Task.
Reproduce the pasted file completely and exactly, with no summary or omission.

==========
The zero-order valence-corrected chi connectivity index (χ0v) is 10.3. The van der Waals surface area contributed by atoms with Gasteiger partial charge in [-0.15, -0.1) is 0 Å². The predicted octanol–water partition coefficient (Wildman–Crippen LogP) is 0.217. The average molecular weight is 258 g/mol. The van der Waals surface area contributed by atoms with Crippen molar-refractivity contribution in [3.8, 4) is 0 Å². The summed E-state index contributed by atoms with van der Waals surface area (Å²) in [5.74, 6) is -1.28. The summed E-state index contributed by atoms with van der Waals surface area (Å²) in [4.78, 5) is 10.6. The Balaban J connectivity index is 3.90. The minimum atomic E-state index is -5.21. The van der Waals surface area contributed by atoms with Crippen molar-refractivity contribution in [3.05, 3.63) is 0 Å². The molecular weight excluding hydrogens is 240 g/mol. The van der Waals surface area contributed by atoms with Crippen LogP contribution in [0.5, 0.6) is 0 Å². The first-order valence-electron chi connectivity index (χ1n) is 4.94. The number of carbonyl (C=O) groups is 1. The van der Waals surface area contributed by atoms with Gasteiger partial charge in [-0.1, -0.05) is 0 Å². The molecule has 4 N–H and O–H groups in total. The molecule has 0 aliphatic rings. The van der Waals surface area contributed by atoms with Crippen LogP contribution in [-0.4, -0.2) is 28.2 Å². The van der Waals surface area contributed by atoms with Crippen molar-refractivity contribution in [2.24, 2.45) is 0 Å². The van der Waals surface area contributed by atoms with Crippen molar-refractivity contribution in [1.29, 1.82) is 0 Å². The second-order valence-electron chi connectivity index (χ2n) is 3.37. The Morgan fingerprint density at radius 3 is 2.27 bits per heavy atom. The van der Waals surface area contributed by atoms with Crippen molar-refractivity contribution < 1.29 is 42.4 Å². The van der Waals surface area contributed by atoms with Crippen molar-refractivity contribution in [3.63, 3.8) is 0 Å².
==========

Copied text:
The zero-order valence-corrected chi connectivity index (χ0v) is 10.3. The van der Waals surface area contributed by atoms with Gasteiger partial charge in [-0.15, -0.1) is 0 Å². The predicted octanol–water partition coefficient (Wildman–Crippen LogP) is 0.217. The average molecular weight is 258 g/mol. The van der Waals surface area contributed by atoms with Crippen molar-refractivity contribution in [3.8, 4) is 0 Å². The summed E-state index contributed by atoms with van der Waals surface area (Å²) in [5.74, 6) is -1.28. The summed E-state index contributed by atoms with van der Waals surface area (Å²) in [4.78, 5) is 10.6. The Balaban J connectivity index is 3.90. The minimum atomic E-state index is -5.21. The van der Waals surface area contributed by atoms with Crippen molar-refractivity contribution in [3.05, 3.63) is 0 Å². The molecular weight excluding hydrogens is 240 g/mol. The van der Waals surface area contributed by atoms with Crippen LogP contribution in [0.5, 0.6) is 0 Å². The first-order valence-electron chi connectivity index (χ1n) is 4.94. The number of carbonyl (C=O) groups is 1. The van der Waals surface area contributed by atoms with Gasteiger partial charge in [-0.1, -0.05) is 0 Å². The molecule has 4 N–H and O–H groups in total. The molecule has 0 aliphatic rings. The van der Waals surface area contributed by atoms with Crippen LogP contribution in [-0.4, -0.2) is 28.2 Å². The van der Waals surface area contributed by atoms with Crippen molar-refractivity contribution in [2.24, 2.45) is 0 Å². The van der Waals surface area contributed by atoms with Crippen molar-refractivity contribution in [1.29, 1.82) is 0 Å². The second-order valence-electron chi connectivity index (χ2n) is 3.37. The Morgan fingerprint density at radius 3 is 2.27 bits per heavy atom. The van der Waals surface area contributed by atoms with Crippen molar-refractivity contribution < 1.29 is 42.4 Å². The van der Waals surface area contributed by atoms with Crippen molar-refractivity contribution in [3.63, 3.8) is 0 Å².